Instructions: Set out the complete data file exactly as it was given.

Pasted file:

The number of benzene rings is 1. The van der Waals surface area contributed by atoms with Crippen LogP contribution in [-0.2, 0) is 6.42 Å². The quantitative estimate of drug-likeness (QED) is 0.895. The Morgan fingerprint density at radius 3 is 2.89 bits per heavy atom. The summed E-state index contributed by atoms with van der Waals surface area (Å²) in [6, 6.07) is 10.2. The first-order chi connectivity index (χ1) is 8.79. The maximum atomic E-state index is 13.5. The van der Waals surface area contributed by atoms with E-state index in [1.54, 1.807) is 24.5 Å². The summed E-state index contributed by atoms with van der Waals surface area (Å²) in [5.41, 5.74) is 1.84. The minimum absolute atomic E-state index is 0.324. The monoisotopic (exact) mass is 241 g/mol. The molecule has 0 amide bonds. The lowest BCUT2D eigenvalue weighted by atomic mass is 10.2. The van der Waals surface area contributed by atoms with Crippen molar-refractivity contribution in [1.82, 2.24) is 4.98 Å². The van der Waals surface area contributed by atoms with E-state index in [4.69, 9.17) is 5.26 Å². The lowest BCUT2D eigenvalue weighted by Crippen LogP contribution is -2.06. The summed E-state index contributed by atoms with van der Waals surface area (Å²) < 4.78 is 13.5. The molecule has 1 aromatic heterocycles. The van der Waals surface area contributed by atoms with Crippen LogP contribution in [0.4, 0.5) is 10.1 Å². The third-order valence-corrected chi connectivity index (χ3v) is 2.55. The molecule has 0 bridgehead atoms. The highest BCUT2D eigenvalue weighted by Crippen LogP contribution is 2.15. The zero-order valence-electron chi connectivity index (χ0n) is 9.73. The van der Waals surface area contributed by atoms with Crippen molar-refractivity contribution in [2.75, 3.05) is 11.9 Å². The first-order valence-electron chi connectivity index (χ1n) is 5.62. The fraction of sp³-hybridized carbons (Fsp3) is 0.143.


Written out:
The number of benzene rings is 1. The van der Waals surface area contributed by atoms with Crippen LogP contribution in [-0.2, 0) is 6.42 Å². The quantitative estimate of drug-likeness (QED) is 0.895. The Morgan fingerprint density at radius 3 is 2.89 bits per heavy atom. The summed E-state index contributed by atoms with van der Waals surface area (Å²) in [6, 6.07) is 10.2. The first-order chi connectivity index (χ1) is 8.79. The maximum atomic E-state index is 13.5. The van der Waals surface area contributed by atoms with E-state index in [1.54, 1.807) is 24.5 Å². The summed E-state index contributed by atoms with van der Waals surface area (Å²) in [5.41, 5.74) is 1.84. The minimum absolute atomic E-state index is 0.324. The monoisotopic (exact) mass is 241 g/mol. The molecule has 0 amide bonds. The lowest BCUT2D eigenvalue weighted by atomic mass is 10.2. The van der Waals surface area contributed by atoms with Crippen molar-refractivity contribution in [1.82, 2.24) is 4.98 Å². The van der Waals surface area contributed by atoms with E-state index in [4.69, 9.17) is 5.26 Å². The lowest BCUT2D eigenvalue weighted by Crippen LogP contribution is -2.06. The summed E-state index contributed by atoms with van der Waals surface area (Å²) < 4.78 is 13.5. The molecule has 1 aromatic heterocycles. The van der Waals surface area contributed by atoms with Crippen LogP contribution in [0.4, 0.5) is 10.1 Å². The third-order valence-corrected chi connectivity index (χ3v) is 2.55. The molecule has 0 bridgehead atoms. The highest BCUT2D eigenvalue weighted by Crippen LogP contribution is 2.15. The zero-order valence-electron chi connectivity index (χ0n) is 9.73. The van der Waals surface area contributed by atoms with Crippen molar-refractivity contribution in [2.75, 3.05) is 11.9 Å². The first-order valence-electron chi connectivity index (χ1n) is 5.62. The fraction of sp³-hybridized carbons (Fsp3) is 0.143.